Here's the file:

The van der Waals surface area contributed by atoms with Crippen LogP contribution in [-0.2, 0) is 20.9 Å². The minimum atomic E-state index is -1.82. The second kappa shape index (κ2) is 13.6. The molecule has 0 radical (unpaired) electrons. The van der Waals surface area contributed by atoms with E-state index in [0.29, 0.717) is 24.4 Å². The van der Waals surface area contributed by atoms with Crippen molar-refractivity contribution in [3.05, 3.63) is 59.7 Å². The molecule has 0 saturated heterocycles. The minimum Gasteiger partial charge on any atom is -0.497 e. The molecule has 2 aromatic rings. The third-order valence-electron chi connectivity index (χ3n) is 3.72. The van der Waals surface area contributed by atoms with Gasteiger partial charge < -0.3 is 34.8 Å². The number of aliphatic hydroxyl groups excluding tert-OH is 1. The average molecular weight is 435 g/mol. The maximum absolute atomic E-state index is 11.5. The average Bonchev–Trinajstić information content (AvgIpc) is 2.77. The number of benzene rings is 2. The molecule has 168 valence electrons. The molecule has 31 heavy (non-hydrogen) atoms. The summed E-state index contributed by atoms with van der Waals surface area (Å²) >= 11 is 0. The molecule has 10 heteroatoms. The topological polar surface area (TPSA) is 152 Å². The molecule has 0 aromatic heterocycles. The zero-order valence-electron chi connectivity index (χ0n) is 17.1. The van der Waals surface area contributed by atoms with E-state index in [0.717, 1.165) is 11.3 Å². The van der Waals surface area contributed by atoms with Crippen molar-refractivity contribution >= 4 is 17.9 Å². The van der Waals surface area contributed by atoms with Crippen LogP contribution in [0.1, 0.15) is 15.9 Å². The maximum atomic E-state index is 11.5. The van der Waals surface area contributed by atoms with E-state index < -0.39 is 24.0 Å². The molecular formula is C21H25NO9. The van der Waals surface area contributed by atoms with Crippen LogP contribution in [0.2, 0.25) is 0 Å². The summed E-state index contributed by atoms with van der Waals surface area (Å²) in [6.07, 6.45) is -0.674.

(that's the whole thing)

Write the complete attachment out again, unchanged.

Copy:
The van der Waals surface area contributed by atoms with Crippen LogP contribution in [-0.2, 0) is 20.9 Å². The minimum atomic E-state index is -1.82. The second kappa shape index (κ2) is 13.6. The molecule has 0 radical (unpaired) electrons. The van der Waals surface area contributed by atoms with E-state index in [0.29, 0.717) is 24.4 Å². The van der Waals surface area contributed by atoms with Crippen molar-refractivity contribution in [3.05, 3.63) is 59.7 Å². The molecule has 0 saturated heterocycles. The minimum Gasteiger partial charge on any atom is -0.497 e. The molecule has 2 aromatic rings. The third-order valence-electron chi connectivity index (χ3n) is 3.72. The van der Waals surface area contributed by atoms with Gasteiger partial charge < -0.3 is 34.8 Å². The number of aliphatic hydroxyl groups excluding tert-OH is 1. The average molecular weight is 435 g/mol. The maximum absolute atomic E-state index is 11.5. The average Bonchev–Trinajstić information content (AvgIpc) is 2.77. The number of benzene rings is 2. The molecule has 168 valence electrons. The molecule has 31 heavy (non-hydrogen) atoms. The summed E-state index contributed by atoms with van der Waals surface area (Å²) >= 11 is 0. The molecule has 10 heteroatoms. The topological polar surface area (TPSA) is 152 Å². The molecule has 0 aromatic heterocycles. The zero-order valence-electron chi connectivity index (χ0n) is 17.1. The van der Waals surface area contributed by atoms with E-state index in [0.717, 1.165) is 11.3 Å². The van der Waals surface area contributed by atoms with Crippen molar-refractivity contribution >= 4 is 17.9 Å². The van der Waals surface area contributed by atoms with Crippen LogP contribution in [0.1, 0.15) is 15.9 Å². The maximum atomic E-state index is 11.5. The van der Waals surface area contributed by atoms with E-state index < -0.39 is 24.0 Å². The molecular formula is C21H25NO9. The van der Waals surface area contributed by atoms with Crippen LogP contribution in [0.2, 0.25) is 0 Å². The summed E-state index contributed by atoms with van der Waals surface area (Å²) in [6.07, 6.45) is -0.674.